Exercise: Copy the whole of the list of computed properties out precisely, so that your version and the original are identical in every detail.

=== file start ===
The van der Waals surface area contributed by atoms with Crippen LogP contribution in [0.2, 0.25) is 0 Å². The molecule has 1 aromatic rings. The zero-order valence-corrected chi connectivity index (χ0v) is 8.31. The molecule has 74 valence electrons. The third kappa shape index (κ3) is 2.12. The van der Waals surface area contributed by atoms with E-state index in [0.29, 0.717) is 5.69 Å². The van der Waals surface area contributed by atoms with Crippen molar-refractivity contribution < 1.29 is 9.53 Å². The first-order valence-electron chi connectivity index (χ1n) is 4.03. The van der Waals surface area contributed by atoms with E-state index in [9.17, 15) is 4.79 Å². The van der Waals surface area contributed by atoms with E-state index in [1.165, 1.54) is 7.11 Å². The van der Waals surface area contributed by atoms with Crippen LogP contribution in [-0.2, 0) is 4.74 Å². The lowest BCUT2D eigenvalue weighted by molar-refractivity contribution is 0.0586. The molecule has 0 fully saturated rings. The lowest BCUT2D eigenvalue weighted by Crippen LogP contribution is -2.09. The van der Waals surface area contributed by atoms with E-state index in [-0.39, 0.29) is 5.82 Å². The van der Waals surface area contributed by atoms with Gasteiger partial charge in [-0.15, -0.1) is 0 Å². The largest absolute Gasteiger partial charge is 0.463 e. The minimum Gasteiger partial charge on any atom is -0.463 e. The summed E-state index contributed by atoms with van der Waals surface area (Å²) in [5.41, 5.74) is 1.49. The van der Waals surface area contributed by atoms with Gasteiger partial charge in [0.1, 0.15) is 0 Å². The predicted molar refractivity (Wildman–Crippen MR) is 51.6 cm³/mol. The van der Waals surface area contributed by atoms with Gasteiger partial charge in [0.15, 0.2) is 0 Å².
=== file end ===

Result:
The van der Waals surface area contributed by atoms with Crippen LogP contribution in [0.2, 0.25) is 0 Å². The molecule has 1 aromatic rings. The zero-order valence-corrected chi connectivity index (χ0v) is 8.31. The molecule has 74 valence electrons. The third kappa shape index (κ3) is 2.12. The van der Waals surface area contributed by atoms with E-state index in [0.29, 0.717) is 5.69 Å². The van der Waals surface area contributed by atoms with Crippen molar-refractivity contribution < 1.29 is 9.53 Å². The first-order valence-electron chi connectivity index (χ1n) is 4.03. The van der Waals surface area contributed by atoms with E-state index in [9.17, 15) is 4.79 Å². The van der Waals surface area contributed by atoms with E-state index in [1.165, 1.54) is 7.11 Å². The van der Waals surface area contributed by atoms with Crippen LogP contribution in [-0.2, 0) is 4.74 Å². The lowest BCUT2D eigenvalue weighted by molar-refractivity contribution is 0.0586. The molecule has 0 fully saturated rings. The lowest BCUT2D eigenvalue weighted by Crippen LogP contribution is -2.09. The van der Waals surface area contributed by atoms with E-state index in [-0.39, 0.29) is 5.82 Å². The van der Waals surface area contributed by atoms with Gasteiger partial charge in [-0.15, -0.1) is 0 Å². The largest absolute Gasteiger partial charge is 0.463 e. The minimum Gasteiger partial charge on any atom is -0.463 e. The summed E-state index contributed by atoms with van der Waals surface area (Å²) in [5.41, 5.74) is 1.49. The van der Waals surface area contributed by atoms with Gasteiger partial charge in [0.1, 0.15) is 0 Å². The predicted molar refractivity (Wildman–Crippen MR) is 51.6 cm³/mol. The van der Waals surface area contributed by atoms with Gasteiger partial charge in [0.15, 0.2) is 0 Å².